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Things Neurodivergent Writers are Sick of Hearing #3: Write to The End





I sometimes fantasise about doing one thing at a time until it’s finished. Oh God, can you imagine? A streamlined, simple writing life?


I try heroically, but…..dopamine.


Dopamine is at play when you get that little burst of excited pleasure from knocking a pool ball in a pocket, from colouring in, from ticking off jobs, or from the ping of collected coins on Mario. That satisfying woop noise when you send a text? That’s dopamine.

Neurodivergent people tend to have dopamine issues - i.e. we don’t get enough of it, or our brains doesn’t use it well. If dopamine is the coal shovelled into the engine of motivation, this is not great news for those of us who are challenged in this area. It means that we will struggle to stay on any task that doesn’t give us that delicious aw-yiss-ness (if someone can give me a technical name for this I’d be very grateful) and seek out things that do, like spending hours on Animal Crossing or pumping coins into a fruit machine, or peeling skin from the sides of our fingers (ahem). Studies show that neurodivergent folk are more likely to develop addictions and eating disorders than our neurotypical siblings, and it has nothing to do with weak character or moral fibre. We are dopamine chasers, and we will scrape the bottom of the barrel to get it, which leads to shame, isolation and depression not to mention the consequential financial, health and employment problems. It also explains paralysis - those inexplicable times when you are very aware that you need the toilet or a drink but somehow you just…can’t…move? That’s thought to be a total dopamine wipe-out, as opposed to laziness. ND people are often exceptionally bright, talented people, but so many of us get left behind, unless we have a truckload of resources, support and understanding.


This is why we quickly lose interest and focus.


Which brings me to writing.


Writing a novel for example, requires prolonged interest and sustained effort. It's fair to say - according to my research and experience at least - that all writers struggle with that tricky middle to final third of the novel, ND or not. You know which part I mean. The part where the plot doesn’t quite seem to be hanging together and it's not clear what you are even trying to say anymore, and the characters suddenly seem a bit lame. That’s the crucial tipping point, the point at which thousands if not millions of novels in progress are abandoned in favour of the New Shiny Idea.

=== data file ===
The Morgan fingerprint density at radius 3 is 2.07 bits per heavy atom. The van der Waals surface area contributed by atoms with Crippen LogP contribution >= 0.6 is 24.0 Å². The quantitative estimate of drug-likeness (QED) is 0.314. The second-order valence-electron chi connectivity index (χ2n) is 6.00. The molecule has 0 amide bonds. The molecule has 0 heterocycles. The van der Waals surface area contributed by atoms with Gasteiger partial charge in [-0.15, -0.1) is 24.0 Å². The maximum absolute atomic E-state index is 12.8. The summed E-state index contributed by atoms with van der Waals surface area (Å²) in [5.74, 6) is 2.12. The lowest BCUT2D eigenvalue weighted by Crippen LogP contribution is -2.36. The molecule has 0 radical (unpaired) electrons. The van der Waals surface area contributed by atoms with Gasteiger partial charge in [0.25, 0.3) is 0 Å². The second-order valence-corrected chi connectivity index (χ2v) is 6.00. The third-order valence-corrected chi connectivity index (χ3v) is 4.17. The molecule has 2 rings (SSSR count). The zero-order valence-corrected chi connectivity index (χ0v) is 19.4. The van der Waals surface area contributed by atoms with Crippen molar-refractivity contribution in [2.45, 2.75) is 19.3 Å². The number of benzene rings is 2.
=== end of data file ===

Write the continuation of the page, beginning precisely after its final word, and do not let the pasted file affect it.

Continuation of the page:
The advice is always to write to the end. Stay focused. Push through. Because you can bet your arse it's going to happen again two thirds of the way through the New Shiny Idea.


For ND writers, you can multiply this effect by a million. It will probably happen long before the tricky final third. It might even happen in chapter two. Or the first page. This is why - on top of impaired executive function making it impossible to think straight - we have fifty projects bubbling at once. Fundamentally, I think we’re trying to keep topside of our dopamine levels.


The novel slog carries very few rewards. There’s no opportunity for the pleasing click of something being finished. It explains why I love writing flash and short stories. I can imagine the end and I can see the whole, satisfying arc at a glance. It's a quick snog in the dark as opposed to the effort it takes to build a relationship.


We have to find ways to get rewards from the work, or we will sack it off and play Crash Bandicoot for five hours, or start knitting a sofa or something.


And I’m not talking about treating yourself to a cup of tea or an hour of eBay browsing when you’ve done writing for the day - let’s be honest we’re going to do that whether we do the work or not (and often instead of). The reward needs to be somehow built in, to give you the sent-text woop feeling.


I heard of a novelist who writes everything on his mobile phone and I wonder how much of that is about the nice clicky-clicky noise of smartphone typing. Changing the font or the colour can give you the woop, or ticking off paragraphs, or reaching an achievable word count, maybe with a nice chart to colour in when you hit your goal. You might want to try switching to writing by hand, or the venue. Whatever you can think of to make your brain clock the new-ness of something...do it. The newness can just be enough to elevate your dopamine uptake and keep you on task.


Of course, sometimes it just can’t be done, and I think sometimes trying to push through can leave you worn out and demoralised and that’s not good either. It’s inevitable we’re going to have side projects and I don’t think there’s anything wrong with that. There’s no way I can just write to the end of a novel and not stop to write a flash to reinvigorate my writing soul, otherwise I’d be giving up my pens and notepads and

planning a new life as a professional darts player.


I am a great believer in pushing it where it moves. Less frustrating, and less chance of pulling a muscle.


So keep writing, my friends, and remember: as long as we are writing anything at all…we have a chance of getting to the end.


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